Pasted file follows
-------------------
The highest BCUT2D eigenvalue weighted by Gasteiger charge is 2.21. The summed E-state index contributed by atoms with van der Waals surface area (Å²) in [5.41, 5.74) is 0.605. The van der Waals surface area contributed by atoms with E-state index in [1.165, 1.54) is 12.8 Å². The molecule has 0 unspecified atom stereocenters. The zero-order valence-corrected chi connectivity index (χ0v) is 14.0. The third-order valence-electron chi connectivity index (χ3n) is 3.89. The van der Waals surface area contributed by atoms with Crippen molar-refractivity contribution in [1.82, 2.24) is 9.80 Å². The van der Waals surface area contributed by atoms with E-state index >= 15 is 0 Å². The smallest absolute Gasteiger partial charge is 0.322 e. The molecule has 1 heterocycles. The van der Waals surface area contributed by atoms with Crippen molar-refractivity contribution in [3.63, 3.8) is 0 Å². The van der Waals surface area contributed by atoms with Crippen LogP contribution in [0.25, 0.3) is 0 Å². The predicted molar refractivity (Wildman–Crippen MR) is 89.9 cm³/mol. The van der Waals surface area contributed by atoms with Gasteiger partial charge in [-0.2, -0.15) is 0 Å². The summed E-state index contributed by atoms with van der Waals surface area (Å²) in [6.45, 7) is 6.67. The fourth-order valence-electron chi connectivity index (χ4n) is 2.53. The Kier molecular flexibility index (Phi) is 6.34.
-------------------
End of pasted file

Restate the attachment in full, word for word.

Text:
The highest BCUT2D eigenvalue weighted by Gasteiger charge is 2.21. The summed E-state index contributed by atoms with van der Waals surface area (Å²) in [5.41, 5.74) is 0.605. The van der Waals surface area contributed by atoms with E-state index in [1.165, 1.54) is 12.8 Å². The molecule has 0 unspecified atom stereocenters. The zero-order valence-corrected chi connectivity index (χ0v) is 14.0. The third-order valence-electron chi connectivity index (χ3n) is 3.89. The van der Waals surface area contributed by atoms with Crippen molar-refractivity contribution in [1.82, 2.24) is 9.80 Å². The van der Waals surface area contributed by atoms with E-state index >= 15 is 0 Å². The smallest absolute Gasteiger partial charge is 0.322 e. The molecule has 1 heterocycles. The van der Waals surface area contributed by atoms with Crippen molar-refractivity contribution in [3.63, 3.8) is 0 Å². The van der Waals surface area contributed by atoms with Crippen LogP contribution in [0.25, 0.3) is 0 Å². The predicted molar refractivity (Wildman–Crippen MR) is 89.9 cm³/mol. The van der Waals surface area contributed by atoms with Gasteiger partial charge in [-0.2, -0.15) is 0 Å². The summed E-state index contributed by atoms with van der Waals surface area (Å²) in [6.45, 7) is 6.67. The fourth-order valence-electron chi connectivity index (χ4n) is 2.53. The Kier molecular flexibility index (Phi) is 6.34.